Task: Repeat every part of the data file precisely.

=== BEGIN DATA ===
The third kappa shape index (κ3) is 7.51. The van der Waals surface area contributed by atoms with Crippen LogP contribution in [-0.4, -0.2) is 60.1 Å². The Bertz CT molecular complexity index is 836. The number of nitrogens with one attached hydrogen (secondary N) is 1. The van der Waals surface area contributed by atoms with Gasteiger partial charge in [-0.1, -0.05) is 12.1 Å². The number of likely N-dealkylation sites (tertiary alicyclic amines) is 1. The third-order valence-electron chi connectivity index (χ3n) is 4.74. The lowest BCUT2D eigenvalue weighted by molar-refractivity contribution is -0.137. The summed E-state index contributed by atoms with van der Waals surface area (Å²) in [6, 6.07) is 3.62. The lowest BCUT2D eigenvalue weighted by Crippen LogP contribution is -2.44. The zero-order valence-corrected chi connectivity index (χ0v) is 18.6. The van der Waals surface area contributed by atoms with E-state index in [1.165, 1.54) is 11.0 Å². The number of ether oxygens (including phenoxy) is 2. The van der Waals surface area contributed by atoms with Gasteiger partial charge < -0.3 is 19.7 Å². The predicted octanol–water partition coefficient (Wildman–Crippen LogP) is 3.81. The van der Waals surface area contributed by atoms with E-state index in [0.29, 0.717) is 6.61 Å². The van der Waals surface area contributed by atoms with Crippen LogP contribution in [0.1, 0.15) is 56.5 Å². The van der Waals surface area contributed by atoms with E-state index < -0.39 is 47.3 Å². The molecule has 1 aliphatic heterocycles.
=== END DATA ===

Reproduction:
The third kappa shape index (κ3) is 7.51. The van der Waals surface area contributed by atoms with Crippen LogP contribution in [-0.4, -0.2) is 60.1 Å². The Bertz CT molecular complexity index is 836. The number of nitrogens with one attached hydrogen (secondary N) is 1. The van der Waals surface area contributed by atoms with Gasteiger partial charge in [-0.1, -0.05) is 12.1 Å². The number of likely N-dealkylation sites (tertiary alicyclic amines) is 1. The third-order valence-electron chi connectivity index (χ3n) is 4.74. The lowest BCUT2D eigenvalue weighted by molar-refractivity contribution is -0.137. The summed E-state index contributed by atoms with van der Waals surface area (Å²) in [6, 6.07) is 3.62. The lowest BCUT2D eigenvalue weighted by Crippen LogP contribution is -2.44. The zero-order valence-corrected chi connectivity index (χ0v) is 18.6. The van der Waals surface area contributed by atoms with E-state index in [1.165, 1.54) is 11.0 Å². The number of ether oxygens (including phenoxy) is 2. The van der Waals surface area contributed by atoms with Gasteiger partial charge < -0.3 is 19.7 Å². The predicted octanol–water partition coefficient (Wildman–Crippen LogP) is 3.81. The van der Waals surface area contributed by atoms with E-state index in [0.29, 0.717) is 6.61 Å². The van der Waals surface area contributed by atoms with Crippen LogP contribution in [0.1, 0.15) is 56.5 Å². The van der Waals surface area contributed by atoms with E-state index < -0.39 is 47.3 Å². The molecule has 1 aliphatic heterocycles.